My parents recounted a bittersweet story from my childhood at dinner a couple weeks ago. When I was around two years old, my sweet grandpa was diagnosed with terminal cancer and not long afterward, my mom suffered a miscarriage. They were in the hospital at the same time and my dad shuttled me between floors in a little red wagon. On my grandpa’s birthday, my family gathered in his hospital room and tried their best to celebrate, but the mood was heavy.
There was a birthday cake in the room and I knew it. Once my tiny self couldn’t take the temptation any longer, I sidled up to that cake and poked my finger in it. Then I tried to sneak around the corner so I could lick the frosting off my finger. My whole family was watching and burst into laughter. It must have been a side-splitting, pink-faced, thank-God-someone-lightened-the-mood kind of roar because they’re still talking about the relief it brought to the room.
I wish I could still swipe frosting off of cakes and get away with it (you know I would if I could). One of my dear friends is going in for another round of chemotherapy this week and I wish I could do more to help. If I could poke a cake to make her laugh, I would. If I could cook nourishing meals for her, I would, but she lives a plane ride away. If I could meet up with that cancer in a dark alley and beat it into remission myself, I would. I can’t do any of those things for her, but she’s strong and I know that she has all the help she needs. I decided to send her some homemade cookies in the hope that they might brighten her day.
Sometimes food is all we can do. When it comes to handmade goods, I really believe it’s the thought that counts. I participated in a blogger event hosted by King Arthur Flour called Bake for Good last month that really drove that point home. The Bake for Good Tour was designed to encourage people everywhere to bake for good, whether that means that you bake for a friend who’s having a bad day, a women’s shelter, a classroom, you get the idea. Baked goods can both delight and nourish, which makes them an extra rewarding gift to give.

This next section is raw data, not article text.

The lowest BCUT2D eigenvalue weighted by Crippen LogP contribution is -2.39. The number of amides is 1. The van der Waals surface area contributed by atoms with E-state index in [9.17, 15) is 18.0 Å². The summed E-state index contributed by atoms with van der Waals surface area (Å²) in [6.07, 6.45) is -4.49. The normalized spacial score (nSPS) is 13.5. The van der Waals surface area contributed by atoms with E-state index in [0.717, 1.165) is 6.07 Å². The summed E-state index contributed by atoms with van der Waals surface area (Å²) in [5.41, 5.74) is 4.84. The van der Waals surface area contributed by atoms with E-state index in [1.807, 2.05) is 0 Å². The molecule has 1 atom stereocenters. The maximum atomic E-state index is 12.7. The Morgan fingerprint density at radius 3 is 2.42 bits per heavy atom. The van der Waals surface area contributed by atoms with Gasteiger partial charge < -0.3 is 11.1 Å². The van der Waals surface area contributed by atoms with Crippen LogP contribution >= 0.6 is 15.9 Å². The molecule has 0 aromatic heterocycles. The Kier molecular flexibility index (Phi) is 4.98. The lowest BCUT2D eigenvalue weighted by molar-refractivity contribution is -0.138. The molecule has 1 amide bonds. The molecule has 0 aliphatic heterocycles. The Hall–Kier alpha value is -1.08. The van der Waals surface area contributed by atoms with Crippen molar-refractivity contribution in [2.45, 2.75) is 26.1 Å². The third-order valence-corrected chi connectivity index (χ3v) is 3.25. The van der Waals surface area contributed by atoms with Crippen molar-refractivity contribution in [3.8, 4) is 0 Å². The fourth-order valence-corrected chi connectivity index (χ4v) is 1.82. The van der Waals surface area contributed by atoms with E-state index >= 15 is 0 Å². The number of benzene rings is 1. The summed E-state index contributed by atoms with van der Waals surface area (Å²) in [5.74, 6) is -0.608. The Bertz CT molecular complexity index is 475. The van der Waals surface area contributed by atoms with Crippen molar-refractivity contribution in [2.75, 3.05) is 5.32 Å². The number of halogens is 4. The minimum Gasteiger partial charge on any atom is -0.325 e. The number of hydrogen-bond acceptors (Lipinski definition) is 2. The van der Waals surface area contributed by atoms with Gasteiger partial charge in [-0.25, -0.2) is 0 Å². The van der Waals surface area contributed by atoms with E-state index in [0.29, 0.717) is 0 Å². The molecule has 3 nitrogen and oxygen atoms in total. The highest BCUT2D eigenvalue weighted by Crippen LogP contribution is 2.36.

Honestly, I agreed to attend the tour so I could learn how to bake a pie (and eat it, too) as well as hang out with my college roommate while I was in town. I quickly realized, however, how passionate King Arthur’s employees are about their Bake For Good campaign. On day one, we all bonded as we learned how to braid bread and bake pies from Susan. On day two, we prepared a meal and served it (along with the bread and pies) to families in need.
I’ve attended other food blog events that made me feel gluttonous and uncomfortably spoiled, but this event was something else. I’ve been mulling over the experience in the weeks since and decided it was time to share the cause. So often, we want to help others but we don’t know how.
If you like the idea of baking for good and want to learn more about King Arthur’s mission, you can visit their Bake for Good page. If you’re in the mood to bake for good but aren’t sure how to go about it, check the #bakeforgood tag on Instagram for inspiration. My new friends have shared their experiences, too: Amanda, Kristin, Jim and Jena, Erin, Brenda, Stef, Alice and Taylor and Shaina.
We should talk about these cookies. They are tasty, peanut buttery treats stuffed full of chocolate chips and hearty oats. In fact, oat flour is the only flour involved, so these cookies are gluten free. They’re also naturally sweetened with maple syrup, which has more redeeming properties than the brown sugar called for in the original recipe. I found the inspiration in King Arthur’s Whole Grain Baking book, which reminded me of my friend Tessa’s new maple-sweetened peanut butter cookies recipe.